This is the fifth de-facto election in the separatist history of Karabakh and the fifth time the international community has shrugged its shoulders at the territory’s claims that it is an independent country with on-the-level elections.
Azerbaijan says that without the ousted ethnic Azeri population, no vote can be legitimate in Karabakh. Most of the world concurs.
But the de-facto election matters for the impoverished, ethnic Armenian population of Karabakh. They face a choice between five more years of the same with incumbent Bako Saakian, the onetime head of the region's de-facto security servicesl, or a new broom with his two challengers, one ex-military and one academician.
Saakian’s main challenger, former de-facto Deputy Defense Minister Vitaly Balasian, a veteran of Karabakh’s war for de-facto independence from Azerbaijan, takes a hard-line stance toward both Enemy Number One, Azerbaijan, and Friend Number One, Armenia. As a de-facto parliament member, he opposed surrendering any war-won Azerbaijani lands, a critical theme in talks over the territory’s status, and criticized Armenia for conducting international negotiations on the enclave’s status without the participation of de-facto Karabakh officials.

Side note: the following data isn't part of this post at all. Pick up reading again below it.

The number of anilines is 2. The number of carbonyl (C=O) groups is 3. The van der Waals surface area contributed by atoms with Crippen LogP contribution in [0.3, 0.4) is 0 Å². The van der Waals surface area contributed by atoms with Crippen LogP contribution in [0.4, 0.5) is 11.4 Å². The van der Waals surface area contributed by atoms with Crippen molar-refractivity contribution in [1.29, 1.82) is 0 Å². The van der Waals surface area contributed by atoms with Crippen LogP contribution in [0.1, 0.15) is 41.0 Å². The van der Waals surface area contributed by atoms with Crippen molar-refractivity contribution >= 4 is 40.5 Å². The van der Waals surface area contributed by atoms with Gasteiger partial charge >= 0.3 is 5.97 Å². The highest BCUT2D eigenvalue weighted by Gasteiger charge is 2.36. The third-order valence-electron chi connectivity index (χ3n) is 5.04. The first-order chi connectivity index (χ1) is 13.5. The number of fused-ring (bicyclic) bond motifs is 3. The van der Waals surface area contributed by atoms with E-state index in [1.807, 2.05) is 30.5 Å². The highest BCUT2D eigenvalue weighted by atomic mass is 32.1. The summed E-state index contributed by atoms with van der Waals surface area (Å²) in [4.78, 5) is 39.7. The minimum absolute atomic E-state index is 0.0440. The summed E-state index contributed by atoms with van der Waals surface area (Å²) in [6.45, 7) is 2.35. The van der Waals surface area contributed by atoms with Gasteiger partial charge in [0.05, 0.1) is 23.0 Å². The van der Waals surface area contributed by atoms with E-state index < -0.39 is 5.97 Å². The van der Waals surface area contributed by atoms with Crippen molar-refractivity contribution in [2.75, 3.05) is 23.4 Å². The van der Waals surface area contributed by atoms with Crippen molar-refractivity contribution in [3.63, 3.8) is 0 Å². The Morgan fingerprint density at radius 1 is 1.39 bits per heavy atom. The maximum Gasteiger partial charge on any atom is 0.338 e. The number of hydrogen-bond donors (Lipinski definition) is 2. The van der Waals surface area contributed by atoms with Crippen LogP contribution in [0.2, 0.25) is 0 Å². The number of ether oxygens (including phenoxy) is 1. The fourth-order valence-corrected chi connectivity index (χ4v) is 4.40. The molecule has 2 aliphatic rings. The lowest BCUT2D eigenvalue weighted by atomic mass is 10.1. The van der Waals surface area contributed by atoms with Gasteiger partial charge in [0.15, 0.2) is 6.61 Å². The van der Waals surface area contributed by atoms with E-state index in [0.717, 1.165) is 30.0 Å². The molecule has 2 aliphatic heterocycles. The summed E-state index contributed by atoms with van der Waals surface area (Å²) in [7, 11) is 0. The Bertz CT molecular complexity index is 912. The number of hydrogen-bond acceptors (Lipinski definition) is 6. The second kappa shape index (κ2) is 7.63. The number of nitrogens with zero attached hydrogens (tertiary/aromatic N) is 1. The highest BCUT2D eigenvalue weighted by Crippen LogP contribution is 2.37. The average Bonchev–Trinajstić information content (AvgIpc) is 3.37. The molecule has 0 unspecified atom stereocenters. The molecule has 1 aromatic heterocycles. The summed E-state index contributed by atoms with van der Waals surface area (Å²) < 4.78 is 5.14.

All three candidates are pushing for Karabakh's re-inclusion in the internationally mediated talks. Where the three differ is the economy and allegations of corruption.
No major international election observation mission is on hand to assess the de-facto vote's conduct, but independent monitors from Armenia, Russia and 13 other countries have arrived to survey the scene. They risk becoming personae non gratae in Azerbaijan as a result.
The participation of Russian parliamentarians as observers has particularly vexed Azerbaijan, and its parliament is preparing to respond to it. Azerbaijan, which views Karabakh's current de-facto leadership as a passive addendum to Yerevan, has said repeatedly that any attempts to legitimize Karabakh’s attempts at state-building will be fraught with consequences.